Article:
When describing the general stages of change, I like to categorize the steps into these four points as a overview of what to do. These points are easy to understand but complex to implement. There are always many moving parts and people involved, which requires a lot of preparation and planning and the willingness to allow emerging ideas. Here is an brief overview of my process to successful change. Also note that the change process is more complex than these simple steps of 1, 2, 3, 4.
This stage is best done looking into the business with borrowed eyes, or hiring someone to do this for you. You need to look at all the people within the company, their roles and responsibilities, as well as the leadership structure, culture, values, mission, and vision of the company. You want to understand what the changes will mean for the company. You want to clarify the opportunities that are expected with this change and how it will affect the company, the employees, the culture you want, and the community your company belongs to.
From the observations you will evaluate the opportunities identified and the resources available to support the expected changes. Realistic numbers for time, money, HR, etc. are required to ensure you know you have what is needed during the change. This also includes the strength of the leadership within the company, to hold the space for all involved, to do their best work during the change and to watch for other change that intersects or disrupts your business.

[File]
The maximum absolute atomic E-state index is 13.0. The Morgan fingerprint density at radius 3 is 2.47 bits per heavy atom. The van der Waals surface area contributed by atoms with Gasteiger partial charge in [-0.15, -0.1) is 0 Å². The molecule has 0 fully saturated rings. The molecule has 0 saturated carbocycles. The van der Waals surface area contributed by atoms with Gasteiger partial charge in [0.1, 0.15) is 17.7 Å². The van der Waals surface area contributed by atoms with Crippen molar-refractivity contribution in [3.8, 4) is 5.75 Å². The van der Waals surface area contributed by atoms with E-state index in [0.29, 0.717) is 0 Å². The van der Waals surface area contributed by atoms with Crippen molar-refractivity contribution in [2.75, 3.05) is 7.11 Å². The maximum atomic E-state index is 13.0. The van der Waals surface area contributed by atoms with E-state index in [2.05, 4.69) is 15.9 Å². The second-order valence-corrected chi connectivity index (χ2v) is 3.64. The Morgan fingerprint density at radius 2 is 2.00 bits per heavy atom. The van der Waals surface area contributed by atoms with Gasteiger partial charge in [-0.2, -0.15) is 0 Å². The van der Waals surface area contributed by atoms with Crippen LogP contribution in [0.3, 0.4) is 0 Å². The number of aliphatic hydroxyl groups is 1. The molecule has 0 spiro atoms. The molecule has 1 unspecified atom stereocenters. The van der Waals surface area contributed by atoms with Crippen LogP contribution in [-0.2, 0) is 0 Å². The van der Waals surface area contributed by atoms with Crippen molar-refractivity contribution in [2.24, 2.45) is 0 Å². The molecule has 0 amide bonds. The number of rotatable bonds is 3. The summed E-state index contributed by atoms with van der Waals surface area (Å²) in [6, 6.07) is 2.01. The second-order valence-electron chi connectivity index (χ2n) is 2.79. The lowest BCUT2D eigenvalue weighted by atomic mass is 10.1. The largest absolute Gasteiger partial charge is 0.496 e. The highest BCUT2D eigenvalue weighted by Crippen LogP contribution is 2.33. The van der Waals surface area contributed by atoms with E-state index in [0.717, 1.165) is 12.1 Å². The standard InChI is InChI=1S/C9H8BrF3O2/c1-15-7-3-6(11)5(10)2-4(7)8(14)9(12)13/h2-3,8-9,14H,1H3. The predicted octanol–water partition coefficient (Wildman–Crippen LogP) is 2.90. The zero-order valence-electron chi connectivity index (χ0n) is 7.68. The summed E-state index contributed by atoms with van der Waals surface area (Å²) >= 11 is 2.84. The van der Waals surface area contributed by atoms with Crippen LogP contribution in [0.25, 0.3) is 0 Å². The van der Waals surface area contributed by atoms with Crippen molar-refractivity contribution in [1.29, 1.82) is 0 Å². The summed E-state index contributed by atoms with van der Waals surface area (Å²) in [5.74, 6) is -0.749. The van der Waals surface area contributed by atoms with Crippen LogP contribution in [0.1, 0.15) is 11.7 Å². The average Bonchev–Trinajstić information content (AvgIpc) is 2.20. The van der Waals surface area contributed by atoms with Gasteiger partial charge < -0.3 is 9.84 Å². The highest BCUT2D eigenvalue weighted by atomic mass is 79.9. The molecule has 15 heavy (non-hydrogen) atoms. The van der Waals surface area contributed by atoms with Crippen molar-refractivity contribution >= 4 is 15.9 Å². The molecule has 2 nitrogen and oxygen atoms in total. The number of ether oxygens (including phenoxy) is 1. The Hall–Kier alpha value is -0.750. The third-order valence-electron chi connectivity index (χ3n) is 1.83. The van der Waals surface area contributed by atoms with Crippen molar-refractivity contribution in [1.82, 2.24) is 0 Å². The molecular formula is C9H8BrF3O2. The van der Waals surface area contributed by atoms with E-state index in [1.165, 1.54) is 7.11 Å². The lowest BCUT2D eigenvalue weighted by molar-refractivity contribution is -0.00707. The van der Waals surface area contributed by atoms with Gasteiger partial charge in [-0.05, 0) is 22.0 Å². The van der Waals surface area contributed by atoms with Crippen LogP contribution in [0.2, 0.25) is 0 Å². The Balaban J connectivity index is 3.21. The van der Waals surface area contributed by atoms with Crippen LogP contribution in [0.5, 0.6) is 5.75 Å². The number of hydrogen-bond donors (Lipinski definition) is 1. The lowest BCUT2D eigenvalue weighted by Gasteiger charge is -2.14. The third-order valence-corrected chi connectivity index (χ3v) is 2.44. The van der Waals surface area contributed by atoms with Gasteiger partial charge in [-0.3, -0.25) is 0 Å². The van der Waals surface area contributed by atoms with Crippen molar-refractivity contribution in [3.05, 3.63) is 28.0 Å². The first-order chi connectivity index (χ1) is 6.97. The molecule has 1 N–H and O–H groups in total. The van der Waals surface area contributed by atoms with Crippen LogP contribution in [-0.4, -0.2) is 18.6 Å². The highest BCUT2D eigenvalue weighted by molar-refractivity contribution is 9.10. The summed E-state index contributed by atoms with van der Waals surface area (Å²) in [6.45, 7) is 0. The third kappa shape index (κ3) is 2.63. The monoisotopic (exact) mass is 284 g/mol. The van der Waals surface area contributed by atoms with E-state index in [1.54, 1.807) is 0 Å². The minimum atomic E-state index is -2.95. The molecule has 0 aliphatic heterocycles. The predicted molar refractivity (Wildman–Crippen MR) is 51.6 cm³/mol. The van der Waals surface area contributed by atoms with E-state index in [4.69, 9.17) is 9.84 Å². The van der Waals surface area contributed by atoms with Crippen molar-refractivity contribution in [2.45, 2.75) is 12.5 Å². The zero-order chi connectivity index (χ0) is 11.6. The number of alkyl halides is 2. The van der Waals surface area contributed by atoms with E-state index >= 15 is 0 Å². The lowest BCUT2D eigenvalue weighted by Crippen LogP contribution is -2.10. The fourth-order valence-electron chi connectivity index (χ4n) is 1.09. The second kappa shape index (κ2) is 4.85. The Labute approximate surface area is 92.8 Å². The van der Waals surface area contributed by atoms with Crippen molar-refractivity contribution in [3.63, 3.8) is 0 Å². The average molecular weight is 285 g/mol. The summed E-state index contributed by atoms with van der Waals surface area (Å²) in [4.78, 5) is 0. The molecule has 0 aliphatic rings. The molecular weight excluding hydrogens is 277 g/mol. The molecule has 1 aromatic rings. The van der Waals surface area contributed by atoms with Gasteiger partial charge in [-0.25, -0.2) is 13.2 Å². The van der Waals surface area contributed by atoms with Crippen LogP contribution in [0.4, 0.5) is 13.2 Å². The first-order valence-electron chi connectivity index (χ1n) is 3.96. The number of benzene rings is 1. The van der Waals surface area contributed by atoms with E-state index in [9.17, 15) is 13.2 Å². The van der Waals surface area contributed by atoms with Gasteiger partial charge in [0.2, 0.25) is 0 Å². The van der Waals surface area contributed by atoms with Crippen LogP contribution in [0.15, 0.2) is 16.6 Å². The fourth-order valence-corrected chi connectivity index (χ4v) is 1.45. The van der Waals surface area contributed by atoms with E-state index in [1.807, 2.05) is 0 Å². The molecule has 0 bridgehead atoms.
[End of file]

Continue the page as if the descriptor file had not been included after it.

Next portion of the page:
Then brainstorm which opportunities will be the focus, the goals expected and the challenges this change will bring, so you can be ready to manage or mitigate the issue that will come along with those challenges.
Start by inviting a ‘change team’ to help you with the details of formulating and implementing the change. The change team should be interested in being a part of the this team, excited for the opportunities and ideally are influences in the company, so others are more likely to be onboard with the change and not working against the effort.
The job of the ‘change team’ is to formulate a plan that defines the timelines, and other resources required, to develop a schedule defining when what will be required over the change. This plan needs to be accepted by all, owned by all, and flexible enough to ensure that the plan can adapt to issues, roadblocks, new opportunities, and other change that interferes with the defined schedules or can derail the project all together. This stage requires a large amount of strategic planning time and will cover items, as seen in this list below.
Note – this also requires a lot of culture building to ensure your entire company is supporting this effort, and not working against it.
10 items needed to formulate your change
- Articulate, in writing, the objectives and goals for the change.
- Determine milestones that must be met in order to reach the goals.
- Communicate the change in a way as to inspire the team to be excited for, and want to take part in, making the change successful.